“Any way the wind blows doesn’t really matter to me” – Freddie Mercury
I’ve been writing about investing a lot this year. I don’t usually focus so much on one area of personal finance. The year started with quite a run and now the markets are fluctuating a lot as news of the COVID-19 starts to directly impact the world’s economy.
I was talking with a friend last week and she said something that shocked me. We talk about investing a lot. We talk so much that we probably don’t need to talk about it because we know what the other person’s philosophy is. What I found shocking was something that I knew about her, but I had forgotten.
It was (paraphrased):
I set up my asset allocation so that I don’t care what the markets do.
This may be an easy thing to say. It might be tougher to follow. There are also extreme unlikely cases (for example: Dow 1,000) that she would care about. I’ll get to those in a minute, but first…
… what a goal!
I had never thought about not caring about the markets, because I do care about the markets. We’ve watched our net worth quadruple over the last decade and are arguably financially independent (or FIRE as the cool kids say nowadays).
I couldn’t imagine not caring about the markets until I remembered the time I didn’t. That was the crash of September 2008. My wife and I were on a trip to Thailand and Australia. I was honestly more concerned about the state of Tom Brady’s knee than anything financial.
In trying to analyze why that was, I think it was a few factors:
1. I never get to travel the world, so I wasn’t going to mess up this chance.
2. I couldn’t do anything about it anyway.
3. Tom Brady’s knee (worth mentioning again)
4. We were 32 years old. Old enough to have some nice savings, but young enough to accumulate shares at low prices before we’d need to use the money for retirement.
At 44 years old, my outlook has changed. We have more money in the market now. We have less time in our career.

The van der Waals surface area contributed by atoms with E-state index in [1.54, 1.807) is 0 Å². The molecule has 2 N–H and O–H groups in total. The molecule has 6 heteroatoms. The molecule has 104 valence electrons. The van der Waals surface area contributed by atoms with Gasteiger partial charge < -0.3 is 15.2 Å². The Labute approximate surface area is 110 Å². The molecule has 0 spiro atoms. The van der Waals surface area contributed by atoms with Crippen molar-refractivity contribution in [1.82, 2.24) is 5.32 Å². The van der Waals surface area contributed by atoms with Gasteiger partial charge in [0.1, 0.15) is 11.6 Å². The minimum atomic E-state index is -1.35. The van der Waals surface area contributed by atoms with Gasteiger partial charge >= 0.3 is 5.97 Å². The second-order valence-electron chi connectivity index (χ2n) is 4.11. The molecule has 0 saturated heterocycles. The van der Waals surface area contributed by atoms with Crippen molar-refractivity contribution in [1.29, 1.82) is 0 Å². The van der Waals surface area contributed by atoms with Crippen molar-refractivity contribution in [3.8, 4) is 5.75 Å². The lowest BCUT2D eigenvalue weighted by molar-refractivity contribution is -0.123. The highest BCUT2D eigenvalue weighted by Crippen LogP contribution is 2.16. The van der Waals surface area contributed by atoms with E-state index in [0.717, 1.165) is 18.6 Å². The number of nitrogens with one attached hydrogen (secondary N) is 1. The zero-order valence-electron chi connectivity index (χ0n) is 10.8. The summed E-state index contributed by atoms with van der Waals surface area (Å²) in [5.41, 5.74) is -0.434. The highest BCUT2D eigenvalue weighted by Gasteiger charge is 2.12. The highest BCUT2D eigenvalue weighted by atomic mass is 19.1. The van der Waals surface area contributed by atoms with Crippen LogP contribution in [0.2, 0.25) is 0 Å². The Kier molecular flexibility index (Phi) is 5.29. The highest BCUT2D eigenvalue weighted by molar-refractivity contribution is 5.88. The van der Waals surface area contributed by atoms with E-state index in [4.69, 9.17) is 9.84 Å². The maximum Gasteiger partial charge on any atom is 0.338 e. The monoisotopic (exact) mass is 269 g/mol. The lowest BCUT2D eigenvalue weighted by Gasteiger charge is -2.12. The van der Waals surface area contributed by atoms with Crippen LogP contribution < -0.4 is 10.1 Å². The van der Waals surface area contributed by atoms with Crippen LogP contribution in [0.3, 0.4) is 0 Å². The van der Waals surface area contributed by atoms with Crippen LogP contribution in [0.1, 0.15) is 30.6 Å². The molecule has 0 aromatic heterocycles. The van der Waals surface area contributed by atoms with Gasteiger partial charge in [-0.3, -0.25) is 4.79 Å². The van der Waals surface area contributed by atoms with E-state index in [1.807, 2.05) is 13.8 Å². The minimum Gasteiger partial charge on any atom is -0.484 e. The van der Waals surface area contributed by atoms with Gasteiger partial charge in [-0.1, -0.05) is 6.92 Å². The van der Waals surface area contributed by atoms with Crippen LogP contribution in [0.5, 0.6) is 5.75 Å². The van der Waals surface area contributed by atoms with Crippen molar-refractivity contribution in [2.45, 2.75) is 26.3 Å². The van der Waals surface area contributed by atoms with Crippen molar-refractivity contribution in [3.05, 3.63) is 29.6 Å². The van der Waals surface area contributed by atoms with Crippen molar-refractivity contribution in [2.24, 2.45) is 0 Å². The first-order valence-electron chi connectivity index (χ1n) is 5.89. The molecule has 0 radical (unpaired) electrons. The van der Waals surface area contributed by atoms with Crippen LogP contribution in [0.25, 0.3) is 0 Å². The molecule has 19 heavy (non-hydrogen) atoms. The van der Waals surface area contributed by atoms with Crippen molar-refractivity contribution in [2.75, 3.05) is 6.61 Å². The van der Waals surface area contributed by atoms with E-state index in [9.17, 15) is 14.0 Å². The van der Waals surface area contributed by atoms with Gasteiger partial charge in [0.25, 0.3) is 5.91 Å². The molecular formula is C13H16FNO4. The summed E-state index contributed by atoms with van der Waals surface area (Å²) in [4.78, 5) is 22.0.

My friend is older than me. Her investing strategies are more advanced than mine. I used to be a 100% stock person and now I’m a 88%/12% bond person. She’s probably closer to 50% stocks/40% bonds/10% treasuries-cash-gold. (This is a little over-simplified as we both have some REITs and other investments like that.)
She has written an investment policy statement (IPS) that balances her allocations whenever the market goes up or down. For example, with stocks dropping about 12-15% last week, it triggered and event to sell some bonds or treasuries and buy the cheaper stocks. I did the same myself.
It actually felt good to sell bonds and buy stocks at a lower price. It certainly feels than when I was in 100% stocks and having nothing I can do to buy on the dip.
Do I Care What the Markets Do?
That’s the key question you want to ask yourself. It’s okay to care. It’s okay not to care. This is a judgment-free zone. Personally, I like the idea of having diversification to limit losses and give me options if the market moves down. I’ll always root for it to go up, but I’m finding it more important to feel okay when it goes down.
Of course the famous Mike Tyson quote applies here:
Everyone has a plan until they get punched in the mouth
With the market down 12-15%, it has felt a little more like a love tap than a punch to me. I don’t know how I’d feel if the market goes down 40% like in 2008. I know I won’t sell. I probably will not be very fun to be around.
I think that answers the question for myself. I do care what the markets do, but I have much more flexibility so I don’t care as much. I have some work to do before I feel like I can get my friend’s philosophical place.
Should you have a goal to not care what the markets do? Let me know in the comments.